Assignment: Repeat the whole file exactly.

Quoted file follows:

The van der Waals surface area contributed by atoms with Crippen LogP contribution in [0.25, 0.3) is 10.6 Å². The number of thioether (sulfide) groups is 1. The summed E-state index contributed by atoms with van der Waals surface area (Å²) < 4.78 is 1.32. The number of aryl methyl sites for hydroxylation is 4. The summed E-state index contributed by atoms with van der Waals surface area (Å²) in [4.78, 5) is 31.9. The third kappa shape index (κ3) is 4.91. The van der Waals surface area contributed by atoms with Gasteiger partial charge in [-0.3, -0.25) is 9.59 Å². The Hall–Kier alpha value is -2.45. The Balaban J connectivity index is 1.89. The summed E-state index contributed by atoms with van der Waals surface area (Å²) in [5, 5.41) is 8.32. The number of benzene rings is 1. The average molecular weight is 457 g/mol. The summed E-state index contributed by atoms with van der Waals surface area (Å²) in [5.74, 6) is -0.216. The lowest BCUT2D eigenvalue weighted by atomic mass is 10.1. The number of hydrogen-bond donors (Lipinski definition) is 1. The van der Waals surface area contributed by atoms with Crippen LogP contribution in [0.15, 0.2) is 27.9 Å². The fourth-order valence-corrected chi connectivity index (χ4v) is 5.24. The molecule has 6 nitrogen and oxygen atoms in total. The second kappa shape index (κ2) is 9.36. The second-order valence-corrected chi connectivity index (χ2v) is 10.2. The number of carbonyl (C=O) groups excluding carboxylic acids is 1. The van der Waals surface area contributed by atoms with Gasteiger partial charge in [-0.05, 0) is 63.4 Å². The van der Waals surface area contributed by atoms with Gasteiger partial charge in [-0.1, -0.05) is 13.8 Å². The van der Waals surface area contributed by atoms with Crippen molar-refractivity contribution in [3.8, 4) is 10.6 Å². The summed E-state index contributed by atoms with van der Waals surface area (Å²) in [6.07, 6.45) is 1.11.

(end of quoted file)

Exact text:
The van der Waals surface area contributed by atoms with Crippen LogP contribution in [0.25, 0.3) is 10.6 Å². The number of thioether (sulfide) groups is 1. The summed E-state index contributed by atoms with van der Waals surface area (Å²) < 4.78 is 1.32. The number of aryl methyl sites for hydroxylation is 4. The summed E-state index contributed by atoms with van der Waals surface area (Å²) in [4.78, 5) is 31.9. The third kappa shape index (κ3) is 4.91. The van der Waals surface area contributed by atoms with Gasteiger partial charge in [-0.3, -0.25) is 9.59 Å². The Hall–Kier alpha value is -2.45. The Balaban J connectivity index is 1.89. The summed E-state index contributed by atoms with van der Waals surface area (Å²) in [5, 5.41) is 8.32. The number of benzene rings is 1. The average molecular weight is 457 g/mol. The summed E-state index contributed by atoms with van der Waals surface area (Å²) in [5.74, 6) is -0.216. The lowest BCUT2D eigenvalue weighted by atomic mass is 10.1. The number of hydrogen-bond donors (Lipinski definition) is 1. The van der Waals surface area contributed by atoms with Crippen LogP contribution in [0.15, 0.2) is 27.9 Å². The fourth-order valence-corrected chi connectivity index (χ4v) is 5.24. The molecule has 6 nitrogen and oxygen atoms in total. The second kappa shape index (κ2) is 9.36. The second-order valence-corrected chi connectivity index (χ2v) is 10.2. The number of carbonyl (C=O) groups excluding carboxylic acids is 1. The van der Waals surface area contributed by atoms with Gasteiger partial charge in [-0.05, 0) is 63.4 Å². The van der Waals surface area contributed by atoms with Gasteiger partial charge in [-0.1, -0.05) is 13.8 Å². The van der Waals surface area contributed by atoms with Crippen molar-refractivity contribution in [3.8, 4) is 10.6 Å². The summed E-state index contributed by atoms with van der Waals surface area (Å²) in [6.07, 6.45) is 1.11.